Capable Human Resources
The key to the success of any company is the quality of its employees. This is certainly true for purchasing. Exhibit 1.5 identifies, from focus group research, the various kinds of knowledge and skills demanded of today’s supply chain professional. The knowledge and skills that purchasing and supply chain professionals require are different from just a few years ago. Research indicated that the top five knowledge areas for purchasers in 2010 would be (1) supplier relationship management, (2) total cost analysis, (3) purchasing strategies, (4) supplier analysis, and (5) competitive market analysis.
Effective supply chain management requires close collaboration with suppliers as well as internal coordination with engineering, procurement, logistics, customers, and marketing to coordinate activities and material flows across the supply chain. These relationships with key suppliers become the basis for purchasing strategies. The Babson College Good Practice Example illustrates how suppliers and the college benefit from developing these strong ties. Developing strong ties often requires purchasers to take a more entrepreneurial approach to running their business.
Cost management has become an integral part of purchasing and supply chain management. With an inability to raise prices to customers, cost management becomes essential to longer-term success. Purchasing specialists at a major U.S. chemical company, for example, evaluate major supply decisions using total cost models with data provided by suppliers and other sources. Another company requires its teams to identify upstream cost drivers past immediate suppliers, which the teams then target for improvement. These analyses of total cost are then imposed upon the market situation and analysis of supplier capabilities to arrive at an overall purchasing strategy.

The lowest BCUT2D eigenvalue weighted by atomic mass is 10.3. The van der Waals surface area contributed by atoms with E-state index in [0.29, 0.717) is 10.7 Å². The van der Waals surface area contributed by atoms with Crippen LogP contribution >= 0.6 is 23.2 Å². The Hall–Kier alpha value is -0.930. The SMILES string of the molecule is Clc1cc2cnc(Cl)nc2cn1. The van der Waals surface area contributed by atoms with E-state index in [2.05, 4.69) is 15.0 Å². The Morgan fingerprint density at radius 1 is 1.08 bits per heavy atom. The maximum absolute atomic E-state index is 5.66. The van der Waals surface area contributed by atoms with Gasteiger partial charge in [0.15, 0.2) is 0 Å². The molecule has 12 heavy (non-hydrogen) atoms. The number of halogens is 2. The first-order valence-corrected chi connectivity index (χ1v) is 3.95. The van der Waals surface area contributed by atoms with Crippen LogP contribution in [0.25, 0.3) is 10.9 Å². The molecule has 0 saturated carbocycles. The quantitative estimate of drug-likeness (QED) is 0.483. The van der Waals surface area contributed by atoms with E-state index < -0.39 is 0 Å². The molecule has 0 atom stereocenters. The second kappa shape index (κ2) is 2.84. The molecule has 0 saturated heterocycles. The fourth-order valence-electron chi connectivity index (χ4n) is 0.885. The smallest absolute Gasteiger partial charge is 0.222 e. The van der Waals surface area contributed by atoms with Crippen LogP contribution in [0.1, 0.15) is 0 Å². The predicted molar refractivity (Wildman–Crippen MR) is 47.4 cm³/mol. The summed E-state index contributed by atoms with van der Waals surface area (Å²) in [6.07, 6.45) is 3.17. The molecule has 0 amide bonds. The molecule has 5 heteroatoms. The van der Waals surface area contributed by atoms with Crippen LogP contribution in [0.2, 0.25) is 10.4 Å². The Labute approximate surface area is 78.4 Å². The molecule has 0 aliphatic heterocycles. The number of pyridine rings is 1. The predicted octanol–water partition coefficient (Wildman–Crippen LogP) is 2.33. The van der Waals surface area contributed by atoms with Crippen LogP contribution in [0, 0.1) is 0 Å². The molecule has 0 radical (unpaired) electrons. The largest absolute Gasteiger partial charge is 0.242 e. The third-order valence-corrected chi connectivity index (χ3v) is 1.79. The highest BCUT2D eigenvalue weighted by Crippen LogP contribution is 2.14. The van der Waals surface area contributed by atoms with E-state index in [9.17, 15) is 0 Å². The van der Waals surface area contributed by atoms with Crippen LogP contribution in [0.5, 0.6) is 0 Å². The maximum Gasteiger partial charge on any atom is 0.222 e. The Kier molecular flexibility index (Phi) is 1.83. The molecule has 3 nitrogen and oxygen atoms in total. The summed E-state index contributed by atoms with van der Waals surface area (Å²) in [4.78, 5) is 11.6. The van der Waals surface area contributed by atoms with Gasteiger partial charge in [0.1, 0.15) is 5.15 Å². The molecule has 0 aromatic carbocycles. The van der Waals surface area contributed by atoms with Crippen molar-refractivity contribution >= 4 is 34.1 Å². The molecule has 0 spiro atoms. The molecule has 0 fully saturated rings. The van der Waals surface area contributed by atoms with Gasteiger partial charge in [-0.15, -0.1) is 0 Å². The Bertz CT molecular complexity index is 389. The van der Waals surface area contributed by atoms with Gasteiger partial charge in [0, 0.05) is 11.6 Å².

Gaining access to the right skills will require a sound human resources strategy that includes internal development of high-potential individuals, recruiting talent from other functional groups or companies, and hiring promising college graduates. This occurs to satisfy one primary objective—ensuring that qualified participants are available to support purchasing and supply chain requirements.